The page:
Thyroxine - Total
What is T4?
Thyroxine (T4) Total test measures the thyroxine hormone in the blood. Thyroxine is produced by the thyroid gland, and plays a vital role in metabolism and growth. T4 circulates in the blood in two forms, free and bound form (bound with other proteins).
The T4 Total test is done to diagnose any suspected thyroid disease and to monitor treatment efficacy in patients having thyroid disease.
Excessive amounts of T4 in the blood result in symptoms associated with hyperthyroidism like weight loss and increased heart rate. Insufficient amounts of T4 leads to hypothyroidism and causes weight gain and dry skin.
Thyroid disorders are common (especially in women) but are treatable with medication and some dietary changes.
Why is T4 done?
To diagnose any suspected thyroid disease (Hypothyroidism or Hyperthyroidism)
To monitor treatment in patients with thyroid diseases
What does T4 Measure?
Thyroxine (T4) Total test measures the total levels (both free and bound forms) of Thyroxine hormone (T4) in the blood.
The thyroid gland secretes the following hormones:
Thyroid Stimulating Hormone (TSH), also called Thyrotropin is a hormone secreted into the blood by the pituitary gland (a gland present in the brain). It directs the thyroid gland to produce and release the thyroid hormones (T3 & T4) into your blood. The iodine from the food stimulates the thyroid gland to make the thyroid hormones.
The thyroid hormones regulate growth and metabolism. If the thyroid gland produces very high amounts of these hormones (T3 and T4), symptoms of weight loss, rapid heartbeat, tremors, sweating, anxiety, increased sensitivity towards heat, etc occurs. This is known as Hyperthyroidism.
The decreased production of thyroid hormones (T3 and T4) results in Hypothyroidism which may lead to weight gain, fatigue, slow heart rate, increased sensitivity towards cold, depression, dry and thin hair, etc.
There is a feedback system in the body to maintain stable amounts of the thyroid hormones (T3 and T4) in the blood. When the levels of thyroid hormones decrease, the pituitary gland is stimulated to release TSH. High TSH, in turn, increases the release of thyroid hormones (T3 & T4) from the thyroid gland and vice-versa.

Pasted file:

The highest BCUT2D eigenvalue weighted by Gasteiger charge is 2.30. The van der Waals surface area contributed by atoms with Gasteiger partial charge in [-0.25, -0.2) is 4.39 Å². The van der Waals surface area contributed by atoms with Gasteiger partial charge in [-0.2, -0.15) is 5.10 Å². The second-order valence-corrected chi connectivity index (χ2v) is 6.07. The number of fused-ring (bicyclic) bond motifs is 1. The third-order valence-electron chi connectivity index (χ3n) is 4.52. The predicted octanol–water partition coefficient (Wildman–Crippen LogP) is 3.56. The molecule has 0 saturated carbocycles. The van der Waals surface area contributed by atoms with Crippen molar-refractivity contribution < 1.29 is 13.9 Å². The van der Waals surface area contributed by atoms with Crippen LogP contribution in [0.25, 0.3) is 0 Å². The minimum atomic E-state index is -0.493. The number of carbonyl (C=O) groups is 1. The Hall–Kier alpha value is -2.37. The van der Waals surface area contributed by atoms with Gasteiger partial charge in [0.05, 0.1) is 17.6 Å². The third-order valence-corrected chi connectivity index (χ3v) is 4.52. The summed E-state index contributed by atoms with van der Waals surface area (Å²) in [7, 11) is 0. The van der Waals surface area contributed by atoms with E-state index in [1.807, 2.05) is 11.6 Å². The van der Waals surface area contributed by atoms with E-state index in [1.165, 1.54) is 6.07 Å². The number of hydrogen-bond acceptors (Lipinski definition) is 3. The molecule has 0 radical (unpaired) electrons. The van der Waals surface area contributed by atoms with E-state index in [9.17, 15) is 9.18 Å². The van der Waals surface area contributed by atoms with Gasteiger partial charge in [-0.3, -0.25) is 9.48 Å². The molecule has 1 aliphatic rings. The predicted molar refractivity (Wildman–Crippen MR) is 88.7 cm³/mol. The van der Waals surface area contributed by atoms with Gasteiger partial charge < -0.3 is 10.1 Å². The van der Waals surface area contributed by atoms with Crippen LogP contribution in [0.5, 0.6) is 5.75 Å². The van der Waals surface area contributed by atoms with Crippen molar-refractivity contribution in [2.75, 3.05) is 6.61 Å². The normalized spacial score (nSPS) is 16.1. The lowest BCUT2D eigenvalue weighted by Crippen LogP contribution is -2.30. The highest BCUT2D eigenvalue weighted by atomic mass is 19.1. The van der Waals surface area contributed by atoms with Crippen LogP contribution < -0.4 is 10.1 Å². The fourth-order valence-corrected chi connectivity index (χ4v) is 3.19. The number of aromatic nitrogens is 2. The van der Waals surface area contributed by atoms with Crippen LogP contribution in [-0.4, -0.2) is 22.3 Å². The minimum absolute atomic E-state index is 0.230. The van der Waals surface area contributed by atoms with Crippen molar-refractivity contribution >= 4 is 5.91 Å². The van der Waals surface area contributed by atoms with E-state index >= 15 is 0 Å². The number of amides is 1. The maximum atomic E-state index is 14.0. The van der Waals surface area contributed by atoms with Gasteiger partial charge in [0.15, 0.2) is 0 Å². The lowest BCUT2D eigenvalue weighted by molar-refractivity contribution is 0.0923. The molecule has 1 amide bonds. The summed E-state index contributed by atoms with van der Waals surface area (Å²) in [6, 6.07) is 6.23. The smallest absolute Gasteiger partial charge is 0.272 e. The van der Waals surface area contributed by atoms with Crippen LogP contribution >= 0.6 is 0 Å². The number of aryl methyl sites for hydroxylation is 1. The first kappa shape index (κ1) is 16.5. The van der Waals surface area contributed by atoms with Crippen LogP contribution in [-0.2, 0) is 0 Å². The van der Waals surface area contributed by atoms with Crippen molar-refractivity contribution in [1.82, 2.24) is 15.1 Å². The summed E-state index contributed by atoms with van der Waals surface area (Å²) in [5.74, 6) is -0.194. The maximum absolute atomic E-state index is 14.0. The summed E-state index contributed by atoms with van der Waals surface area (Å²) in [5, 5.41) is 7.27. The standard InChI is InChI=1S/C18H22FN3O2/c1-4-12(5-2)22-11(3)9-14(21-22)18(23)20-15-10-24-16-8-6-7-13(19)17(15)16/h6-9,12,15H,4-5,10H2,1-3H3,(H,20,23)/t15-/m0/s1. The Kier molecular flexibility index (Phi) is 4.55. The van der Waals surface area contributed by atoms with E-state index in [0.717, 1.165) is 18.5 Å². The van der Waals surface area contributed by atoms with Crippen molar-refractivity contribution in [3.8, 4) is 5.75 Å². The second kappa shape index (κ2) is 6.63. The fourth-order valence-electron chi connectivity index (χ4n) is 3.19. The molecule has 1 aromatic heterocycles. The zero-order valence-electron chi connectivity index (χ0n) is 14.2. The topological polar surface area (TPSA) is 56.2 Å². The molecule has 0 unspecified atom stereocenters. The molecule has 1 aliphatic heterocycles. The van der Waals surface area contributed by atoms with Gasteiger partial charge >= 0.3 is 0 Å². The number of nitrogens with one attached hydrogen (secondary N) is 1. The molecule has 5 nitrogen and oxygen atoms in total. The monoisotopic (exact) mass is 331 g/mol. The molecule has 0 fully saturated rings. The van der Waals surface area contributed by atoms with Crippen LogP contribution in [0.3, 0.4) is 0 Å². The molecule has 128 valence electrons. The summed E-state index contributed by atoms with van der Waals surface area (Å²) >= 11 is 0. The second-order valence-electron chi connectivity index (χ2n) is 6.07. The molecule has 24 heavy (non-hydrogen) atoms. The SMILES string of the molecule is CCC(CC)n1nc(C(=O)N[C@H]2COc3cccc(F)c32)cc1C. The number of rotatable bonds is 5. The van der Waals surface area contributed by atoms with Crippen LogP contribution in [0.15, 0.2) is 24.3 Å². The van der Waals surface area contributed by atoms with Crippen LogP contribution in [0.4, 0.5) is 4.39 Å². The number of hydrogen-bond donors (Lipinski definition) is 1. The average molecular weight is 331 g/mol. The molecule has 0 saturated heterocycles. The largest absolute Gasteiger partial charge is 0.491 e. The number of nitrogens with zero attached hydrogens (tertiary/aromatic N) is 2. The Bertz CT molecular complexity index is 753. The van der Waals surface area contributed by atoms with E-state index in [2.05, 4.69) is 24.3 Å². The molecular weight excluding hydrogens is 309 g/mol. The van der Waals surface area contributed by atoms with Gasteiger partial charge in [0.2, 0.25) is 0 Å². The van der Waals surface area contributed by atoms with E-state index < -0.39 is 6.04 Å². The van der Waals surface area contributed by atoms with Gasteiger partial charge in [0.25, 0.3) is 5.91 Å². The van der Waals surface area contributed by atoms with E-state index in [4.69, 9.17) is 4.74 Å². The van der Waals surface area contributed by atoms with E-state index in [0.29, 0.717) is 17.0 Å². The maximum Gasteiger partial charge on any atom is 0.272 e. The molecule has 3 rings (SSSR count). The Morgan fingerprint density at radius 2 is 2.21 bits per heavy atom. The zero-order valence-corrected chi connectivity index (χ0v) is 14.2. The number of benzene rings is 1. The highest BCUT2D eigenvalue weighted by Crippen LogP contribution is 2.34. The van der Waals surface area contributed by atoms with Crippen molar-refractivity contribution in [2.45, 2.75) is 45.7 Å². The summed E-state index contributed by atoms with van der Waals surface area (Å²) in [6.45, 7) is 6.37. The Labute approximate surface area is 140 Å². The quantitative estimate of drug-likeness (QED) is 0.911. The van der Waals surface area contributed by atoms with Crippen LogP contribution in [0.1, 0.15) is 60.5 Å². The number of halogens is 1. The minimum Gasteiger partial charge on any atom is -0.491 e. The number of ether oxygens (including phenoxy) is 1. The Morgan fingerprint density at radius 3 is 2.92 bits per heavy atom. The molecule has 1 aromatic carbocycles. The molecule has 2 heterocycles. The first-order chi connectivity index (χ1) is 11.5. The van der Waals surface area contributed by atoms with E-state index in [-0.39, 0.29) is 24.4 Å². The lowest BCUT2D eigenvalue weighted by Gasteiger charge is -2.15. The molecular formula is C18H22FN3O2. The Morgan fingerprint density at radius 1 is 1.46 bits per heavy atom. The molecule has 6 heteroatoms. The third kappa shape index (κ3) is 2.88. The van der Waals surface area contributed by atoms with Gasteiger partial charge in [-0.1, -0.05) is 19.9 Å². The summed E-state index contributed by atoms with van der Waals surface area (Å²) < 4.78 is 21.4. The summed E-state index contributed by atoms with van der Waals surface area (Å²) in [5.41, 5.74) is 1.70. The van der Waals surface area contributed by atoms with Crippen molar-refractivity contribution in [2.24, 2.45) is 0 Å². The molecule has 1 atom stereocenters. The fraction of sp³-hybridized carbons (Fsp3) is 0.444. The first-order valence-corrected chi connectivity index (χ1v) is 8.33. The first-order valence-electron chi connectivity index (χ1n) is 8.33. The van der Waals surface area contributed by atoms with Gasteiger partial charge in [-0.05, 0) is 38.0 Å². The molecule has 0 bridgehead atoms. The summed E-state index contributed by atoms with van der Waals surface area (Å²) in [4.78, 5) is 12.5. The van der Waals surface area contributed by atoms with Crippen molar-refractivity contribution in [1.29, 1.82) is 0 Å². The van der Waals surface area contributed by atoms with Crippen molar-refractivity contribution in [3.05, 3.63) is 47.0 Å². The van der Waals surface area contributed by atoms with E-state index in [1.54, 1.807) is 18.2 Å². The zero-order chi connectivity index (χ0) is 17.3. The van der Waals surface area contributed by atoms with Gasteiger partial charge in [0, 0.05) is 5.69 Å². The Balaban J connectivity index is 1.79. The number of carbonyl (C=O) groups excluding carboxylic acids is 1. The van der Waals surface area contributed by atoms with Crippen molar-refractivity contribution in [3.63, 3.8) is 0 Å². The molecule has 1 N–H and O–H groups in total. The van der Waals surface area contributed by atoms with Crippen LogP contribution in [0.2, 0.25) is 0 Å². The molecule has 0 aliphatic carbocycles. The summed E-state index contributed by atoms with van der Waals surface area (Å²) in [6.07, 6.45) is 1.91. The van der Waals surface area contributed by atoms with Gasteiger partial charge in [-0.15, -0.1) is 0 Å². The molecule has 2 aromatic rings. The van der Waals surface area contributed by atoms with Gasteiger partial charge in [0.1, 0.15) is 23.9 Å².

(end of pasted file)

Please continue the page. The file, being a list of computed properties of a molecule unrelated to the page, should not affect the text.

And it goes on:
T4 hormone constitutes about 90% of thyroid hormones and circulates in the blood in two forms:
1) Bound form - It is bound to the proteins present in blood and this prevents it from entering the body tissues. The three main proteins in the blood that the T4 hormone is bound to are albumin, transthyretin and Thyroxine-binding globulin (TBG). TBG is also called Thyroid hormone Binding Globulin (THBG).
2) Free form - It enters the body tissues where it is needed and this is the active form.
Hence, the T4 hormone can be measured as Free T4 or Total T4. The total T4 includes both bound and free forms circulating in the blood and can be affected by the amount of protein available in the blood to bind to them.
While the total T4 test is a useful indicator of T4 levels in the presence of normal binding proteins, it is not useful when levels of binding proteins are increased or decreased. For example, increased total T4 levels can be seen despite normal levels of free T4 levels and normal thyroid function due to an increase in thyroxine-binding proteins.
Thyroxine (T4) Total test is also done as a part of the Thyroid profile Total test which includes two more tests: Thyroid Stimulating Hormone (TSH) and Triiodothyronine (T3) Total.
Interpreting T4 results
Values higher than normal reference range are seen in hyperthyroidism and patients with acute thyroiditis.
Values lower than normal reference range are seen in hypothyroidism, myxedema, cretinism, chronic thyroiditis, and occasionally, subacute thyroiditis.